My Co-op Search During Covid-19 Visualized

Reposted from LinkedIn with permission.

This fall, I entered my second year of university in the Accounting and Financial Management program and began to search for my first co-op job. Given the backdrop of the global pandemic, I knew that the process would be more challenging than usual.

YahyaI was confident, however, because I had relevant job experience, and extracurriculars, which made me a competitive applicant. With that said, due to the shortage of job opportunities, every job had an increased number of applicants who were just as, if not more qualified than me. This made the application process more difficult, so I knew that just applying through my university's job portal may not cut it. It was then that I started to go through other avenues to increase my chances and find more opportunities. In the end, I finally got a job offer from a company that I am excited about and grateful that all of my hard work paid off.

I am sharing my experience with finding a co-op job during the pandemic to hopefully help those currently looking for an internship to stay motivated and to keep trying. In the end, it truly comes down to a numbers game in terms of how many applications you submit (granted you prepare for the interview and are qualified for the role). I also want to stress how important it is to look at different channels for getting interviews and not relying on a single source. 

My Key Takeaways

  • Applying through my university’s job portal (WaterlooWorks) was the most effective way to secure job interviews. I got most of my interviews through WaterlooWorks– I selected the jobs most relevant to me and focussed on them.
  • External job postings (outside of Waterloo Works) are not very effective if just applying out of the blue. I got barely any interviews by using LinkedIn or company websites. Instead, if I looked at the job posting and reached out to the recruitment manager, I had a better chance of getting an interview.
  • Cold outreach was the most effective for me in terms of getting interviews. With that said, this also took up a lot of my time and required me to do a lot more research about the position. My final job offer was actually the result of a cold email I sent to a company I had researched prior, and I was interested in.
  • Cold calling was not that effective in getting an interview but was an excellent way to reach out and get advice regarding the job market.
  • Referrals are a great way to get interviews. However, to do that I would have needed an established network. This is incredibly hard to do in a short period of time and is something that should be done throughout the school year. I cannot stress enough how important it is to make sure you are not reaching out with the sole purpose of getting an interview. Instead, only reach out if you genuinely want to connect with the individual and learn more about their experiences.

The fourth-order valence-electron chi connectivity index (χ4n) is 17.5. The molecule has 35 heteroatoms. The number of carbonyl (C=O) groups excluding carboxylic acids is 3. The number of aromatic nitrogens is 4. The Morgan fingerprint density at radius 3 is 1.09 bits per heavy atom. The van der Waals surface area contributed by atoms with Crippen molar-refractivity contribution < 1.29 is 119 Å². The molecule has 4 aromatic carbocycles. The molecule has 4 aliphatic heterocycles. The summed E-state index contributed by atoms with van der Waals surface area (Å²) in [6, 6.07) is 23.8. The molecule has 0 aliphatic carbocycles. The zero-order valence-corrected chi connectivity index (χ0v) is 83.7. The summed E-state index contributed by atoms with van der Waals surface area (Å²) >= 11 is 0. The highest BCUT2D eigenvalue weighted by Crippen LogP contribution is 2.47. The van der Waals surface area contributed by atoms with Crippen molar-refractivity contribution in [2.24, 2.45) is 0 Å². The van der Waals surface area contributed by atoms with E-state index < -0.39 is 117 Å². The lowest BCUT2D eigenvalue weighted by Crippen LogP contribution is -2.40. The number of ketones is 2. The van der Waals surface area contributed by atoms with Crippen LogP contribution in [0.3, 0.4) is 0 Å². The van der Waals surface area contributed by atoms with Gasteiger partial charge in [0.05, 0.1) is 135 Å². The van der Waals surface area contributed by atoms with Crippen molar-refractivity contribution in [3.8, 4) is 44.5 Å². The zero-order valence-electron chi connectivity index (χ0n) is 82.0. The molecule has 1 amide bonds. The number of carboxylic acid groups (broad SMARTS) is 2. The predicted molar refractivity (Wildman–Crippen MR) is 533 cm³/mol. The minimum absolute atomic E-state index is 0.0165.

• The most important thing I did during the job search which helped me get the most interviews was to always research the jobs and companies I applied to. This does not mean I did in-depth research for all 376 applications — only for the jobs I felt I was a strong candidate for. I utilized my research in my cover letters to show the employers just how interested I was in the role.

Getting Help

This job search process was taxing and difficult. I often felt frustrated as if I will never land anything. At this point is when I reached out to family, friends, mentors, and people around me for help and advice. I was blown away by how much everyone was willing to help me out —including practicing mock interviews, sending resources, connecting me with firms hiring, and lots more. I am, without a doubt, grateful for everyone's help and am confident I could not have done it without them.

Another thing I learned is never to be afraid to reach out because everyone knows something you don't. I reached out to one of my finance professors when I was frustrated with the job search, and he shared with me something which changed my perspective:

"You can take a 100 no’s because you only need 1 yes."

The School of Accounting and Finance also has many resources to help students through their job searches. Victoria Salim, Manager of Co-op and Work-Integrated Learning Initiatives at SAF, is available for students to reach out to.


When I began applying in September 2020, I kept track of all of the jobs I applied to, along with all of the cold outreach I did in a spreadsheet. I made sure to go back and continuously update the status and keep notes on any progress.

I made this visual using the flowchart maker SankeyMATIC, customized, and edited with Adobe Illustrator.

Final Note

I hope that my experience has helped provide you with an understanding of the current job market. Throughout the job search process, I made countless mistakes, but I also learned a lot. I’m happy to say that I am beyond excited to start my first co-op job and am amped for this term.

Good luck!

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